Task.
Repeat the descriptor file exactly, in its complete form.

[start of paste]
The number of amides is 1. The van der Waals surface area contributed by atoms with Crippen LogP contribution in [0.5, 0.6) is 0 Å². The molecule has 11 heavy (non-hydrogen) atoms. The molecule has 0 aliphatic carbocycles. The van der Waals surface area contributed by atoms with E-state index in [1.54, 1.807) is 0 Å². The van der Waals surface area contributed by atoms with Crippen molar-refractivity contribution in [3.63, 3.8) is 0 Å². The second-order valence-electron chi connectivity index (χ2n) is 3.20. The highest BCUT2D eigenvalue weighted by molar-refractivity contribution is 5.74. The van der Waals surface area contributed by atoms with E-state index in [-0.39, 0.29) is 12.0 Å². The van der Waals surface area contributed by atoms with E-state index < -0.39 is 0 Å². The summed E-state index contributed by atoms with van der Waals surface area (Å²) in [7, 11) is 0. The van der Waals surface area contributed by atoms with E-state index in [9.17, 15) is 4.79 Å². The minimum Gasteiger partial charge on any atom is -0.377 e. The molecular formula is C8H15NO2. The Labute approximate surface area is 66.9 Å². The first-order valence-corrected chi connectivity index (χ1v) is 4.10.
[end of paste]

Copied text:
The number of amides is 1. The van der Waals surface area contributed by atoms with Crippen LogP contribution in [0.5, 0.6) is 0 Å². The molecule has 11 heavy (non-hydrogen) atoms. The molecule has 0 aliphatic carbocycles. The van der Waals surface area contributed by atoms with E-state index in [1.54, 1.807) is 0 Å². The van der Waals surface area contributed by atoms with Crippen molar-refractivity contribution in [3.63, 3.8) is 0 Å². The second-order valence-electron chi connectivity index (χ2n) is 3.20. The highest BCUT2D eigenvalue weighted by molar-refractivity contribution is 5.74. The van der Waals surface area contributed by atoms with E-state index in [-0.39, 0.29) is 12.0 Å². The van der Waals surface area contributed by atoms with E-state index < -0.39 is 0 Å². The summed E-state index contributed by atoms with van der Waals surface area (Å²) in [7, 11) is 0. The van der Waals surface area contributed by atoms with E-state index in [9.17, 15) is 4.79 Å². The minimum Gasteiger partial charge on any atom is -0.377 e. The molecular formula is C8H15NO2. The Labute approximate surface area is 66.9 Å². The first-order valence-corrected chi connectivity index (χ1v) is 4.10.